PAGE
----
The Tories have already set out their stall: the new Tax-Free Childcare Voucher (that isn't tax free) is their answer to the challenge of high childcare costs. We can safely assume that the £250m for families in Universal Credit that was announced alongside the voucher was a concession to the Lib Dems and would not have featured had the Tories been in Government on their own. While the new voucher may in part have been intended to win back those who had lost child benefit, in many ways it backfired. Stay-at-home mums were furious about being excluded and there was widespread disagreement with the decision to include some of the richest families.
The Lib Dems have been doing well opposing from within the coalition. Quashing proposals to loosen ratios in nurseries and childminders was a notable and popular victory for Nick Clegg. Clearly, if they had their way, the Lib Dems would focus more resources on lower income families and we can also assume that they would be more likely to favour direct funding to providers than the Tories. But what their actual policy would look like is unclear.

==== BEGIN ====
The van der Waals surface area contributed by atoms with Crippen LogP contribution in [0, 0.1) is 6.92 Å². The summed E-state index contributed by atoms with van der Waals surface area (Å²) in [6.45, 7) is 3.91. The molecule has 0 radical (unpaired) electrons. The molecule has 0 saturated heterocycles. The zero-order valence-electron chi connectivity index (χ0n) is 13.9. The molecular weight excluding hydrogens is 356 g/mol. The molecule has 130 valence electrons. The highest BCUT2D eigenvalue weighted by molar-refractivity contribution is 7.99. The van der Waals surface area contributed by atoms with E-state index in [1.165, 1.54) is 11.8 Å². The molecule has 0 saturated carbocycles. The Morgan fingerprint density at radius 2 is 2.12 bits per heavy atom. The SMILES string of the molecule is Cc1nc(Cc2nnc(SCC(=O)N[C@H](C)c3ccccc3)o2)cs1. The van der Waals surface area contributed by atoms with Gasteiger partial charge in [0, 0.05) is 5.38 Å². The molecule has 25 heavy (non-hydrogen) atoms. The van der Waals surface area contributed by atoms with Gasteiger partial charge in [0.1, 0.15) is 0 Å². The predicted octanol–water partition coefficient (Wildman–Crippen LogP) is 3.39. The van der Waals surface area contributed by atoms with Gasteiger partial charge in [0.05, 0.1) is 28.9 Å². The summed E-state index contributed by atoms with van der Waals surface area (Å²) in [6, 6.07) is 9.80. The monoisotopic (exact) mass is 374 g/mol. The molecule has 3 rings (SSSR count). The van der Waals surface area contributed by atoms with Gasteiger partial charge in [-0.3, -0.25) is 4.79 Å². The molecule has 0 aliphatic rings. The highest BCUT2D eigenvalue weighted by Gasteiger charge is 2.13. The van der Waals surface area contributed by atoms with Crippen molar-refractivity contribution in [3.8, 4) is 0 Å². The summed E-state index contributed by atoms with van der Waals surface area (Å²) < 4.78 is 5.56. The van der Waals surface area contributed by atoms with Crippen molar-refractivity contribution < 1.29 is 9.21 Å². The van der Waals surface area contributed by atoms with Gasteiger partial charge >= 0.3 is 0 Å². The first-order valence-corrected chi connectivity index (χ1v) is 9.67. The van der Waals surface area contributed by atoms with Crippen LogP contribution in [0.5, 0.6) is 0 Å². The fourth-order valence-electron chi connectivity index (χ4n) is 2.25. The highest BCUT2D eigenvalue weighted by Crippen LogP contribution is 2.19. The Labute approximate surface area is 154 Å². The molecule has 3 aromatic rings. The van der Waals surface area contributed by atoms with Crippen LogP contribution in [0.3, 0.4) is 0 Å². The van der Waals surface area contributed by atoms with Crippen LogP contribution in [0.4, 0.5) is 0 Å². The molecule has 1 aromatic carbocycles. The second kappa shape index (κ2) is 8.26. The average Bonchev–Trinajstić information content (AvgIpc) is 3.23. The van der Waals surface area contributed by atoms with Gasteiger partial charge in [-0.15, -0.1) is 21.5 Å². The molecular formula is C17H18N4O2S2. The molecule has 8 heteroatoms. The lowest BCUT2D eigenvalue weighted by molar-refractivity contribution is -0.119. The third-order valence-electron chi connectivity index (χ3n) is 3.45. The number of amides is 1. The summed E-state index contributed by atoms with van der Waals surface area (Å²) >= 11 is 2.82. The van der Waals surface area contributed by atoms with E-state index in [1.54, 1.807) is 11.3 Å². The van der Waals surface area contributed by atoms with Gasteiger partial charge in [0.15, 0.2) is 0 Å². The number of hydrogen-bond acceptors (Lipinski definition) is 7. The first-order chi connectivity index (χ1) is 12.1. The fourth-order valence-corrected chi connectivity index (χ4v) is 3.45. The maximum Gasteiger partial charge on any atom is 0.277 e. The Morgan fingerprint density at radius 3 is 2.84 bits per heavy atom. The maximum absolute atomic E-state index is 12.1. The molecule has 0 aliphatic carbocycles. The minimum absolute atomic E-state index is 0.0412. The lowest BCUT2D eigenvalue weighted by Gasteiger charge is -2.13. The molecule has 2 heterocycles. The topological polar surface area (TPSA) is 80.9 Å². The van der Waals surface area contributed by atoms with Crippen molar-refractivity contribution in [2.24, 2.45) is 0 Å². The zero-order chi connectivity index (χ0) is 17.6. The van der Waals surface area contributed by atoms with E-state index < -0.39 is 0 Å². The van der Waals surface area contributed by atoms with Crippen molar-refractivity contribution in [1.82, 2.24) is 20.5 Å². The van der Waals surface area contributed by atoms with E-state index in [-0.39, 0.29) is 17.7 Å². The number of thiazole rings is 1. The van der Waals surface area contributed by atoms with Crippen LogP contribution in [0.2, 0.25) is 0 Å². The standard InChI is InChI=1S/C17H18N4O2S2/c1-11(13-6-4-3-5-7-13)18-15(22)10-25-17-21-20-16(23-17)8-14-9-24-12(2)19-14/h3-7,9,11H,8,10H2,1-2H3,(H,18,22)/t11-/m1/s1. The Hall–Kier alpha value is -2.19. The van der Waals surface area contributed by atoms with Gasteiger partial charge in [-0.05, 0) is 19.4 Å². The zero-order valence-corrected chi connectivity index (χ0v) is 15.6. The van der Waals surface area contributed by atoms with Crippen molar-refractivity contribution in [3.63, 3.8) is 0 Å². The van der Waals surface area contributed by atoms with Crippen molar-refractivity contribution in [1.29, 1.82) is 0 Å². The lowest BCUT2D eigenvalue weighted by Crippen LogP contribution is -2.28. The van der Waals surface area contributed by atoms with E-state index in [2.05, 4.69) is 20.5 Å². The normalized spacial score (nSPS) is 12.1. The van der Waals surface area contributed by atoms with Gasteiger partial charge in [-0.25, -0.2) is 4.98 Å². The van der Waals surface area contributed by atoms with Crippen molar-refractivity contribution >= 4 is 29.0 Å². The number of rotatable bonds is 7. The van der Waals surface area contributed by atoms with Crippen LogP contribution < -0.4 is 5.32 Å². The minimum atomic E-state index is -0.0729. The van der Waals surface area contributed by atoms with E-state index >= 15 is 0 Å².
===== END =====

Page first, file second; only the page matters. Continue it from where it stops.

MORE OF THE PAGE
There is still no hint of what Labour would do if it were to win in 2015. The party is usually associated with Scandinavian style, free universal childcare but there is no money to go that far, especially not for the youngest.
It is exciting times for childcare to be at the heart of politics and the dividing lines are starting to come clear. The Tories would target more support at better off families and would channel funding through parents. Labour and the Lib Dems would prioritise low and middle income families and look more likely to favour greater funding to providers. But whichever party can convince mums that it is on their side is likely to find itself ahead.